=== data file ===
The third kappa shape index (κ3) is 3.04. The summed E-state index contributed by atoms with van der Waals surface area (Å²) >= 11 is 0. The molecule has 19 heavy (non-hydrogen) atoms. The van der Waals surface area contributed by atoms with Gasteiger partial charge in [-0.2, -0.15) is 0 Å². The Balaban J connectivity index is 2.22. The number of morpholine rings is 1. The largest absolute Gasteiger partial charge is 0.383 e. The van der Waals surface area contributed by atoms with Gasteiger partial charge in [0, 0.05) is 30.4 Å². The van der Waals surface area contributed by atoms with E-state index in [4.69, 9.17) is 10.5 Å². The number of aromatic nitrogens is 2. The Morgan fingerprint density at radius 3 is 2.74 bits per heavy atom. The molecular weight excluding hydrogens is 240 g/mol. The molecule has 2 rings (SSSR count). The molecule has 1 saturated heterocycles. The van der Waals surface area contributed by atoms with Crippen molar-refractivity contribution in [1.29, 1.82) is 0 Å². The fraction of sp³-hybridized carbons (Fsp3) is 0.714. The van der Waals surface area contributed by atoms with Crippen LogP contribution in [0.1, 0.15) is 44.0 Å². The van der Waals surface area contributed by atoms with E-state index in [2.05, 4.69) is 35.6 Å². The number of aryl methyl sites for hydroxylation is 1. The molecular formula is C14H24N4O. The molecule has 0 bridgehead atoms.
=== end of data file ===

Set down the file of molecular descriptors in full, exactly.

The third kappa shape index (κ3) is 3.04. The summed E-state index contributed by atoms with van der Waals surface area (Å²) >= 11 is 0. The molecule has 19 heavy (non-hydrogen) atoms. The van der Waals surface area contributed by atoms with Gasteiger partial charge in [-0.2, -0.15) is 0 Å². The Balaban J connectivity index is 2.22. The number of morpholine rings is 1. The largest absolute Gasteiger partial charge is 0.383 e. The van der Waals surface area contributed by atoms with Gasteiger partial charge in [0, 0.05) is 30.4 Å². The van der Waals surface area contributed by atoms with E-state index in [4.69, 9.17) is 10.5 Å². The number of aromatic nitrogens is 2. The Morgan fingerprint density at radius 3 is 2.74 bits per heavy atom. The molecular weight excluding hydrogens is 240 g/mol. The molecule has 2 rings (SSSR count). The molecule has 1 saturated heterocycles. The van der Waals surface area contributed by atoms with Crippen molar-refractivity contribution in [1.29, 1.82) is 0 Å². The fraction of sp³-hybridized carbons (Fsp3) is 0.714. The van der Waals surface area contributed by atoms with Crippen LogP contribution in [0.1, 0.15) is 44.0 Å². The van der Waals surface area contributed by atoms with E-state index in [2.05, 4.69) is 35.6 Å². The number of aryl methyl sites for hydroxylation is 1. The molecular formula is C14H24N4O. The molecule has 0 bridgehead atoms.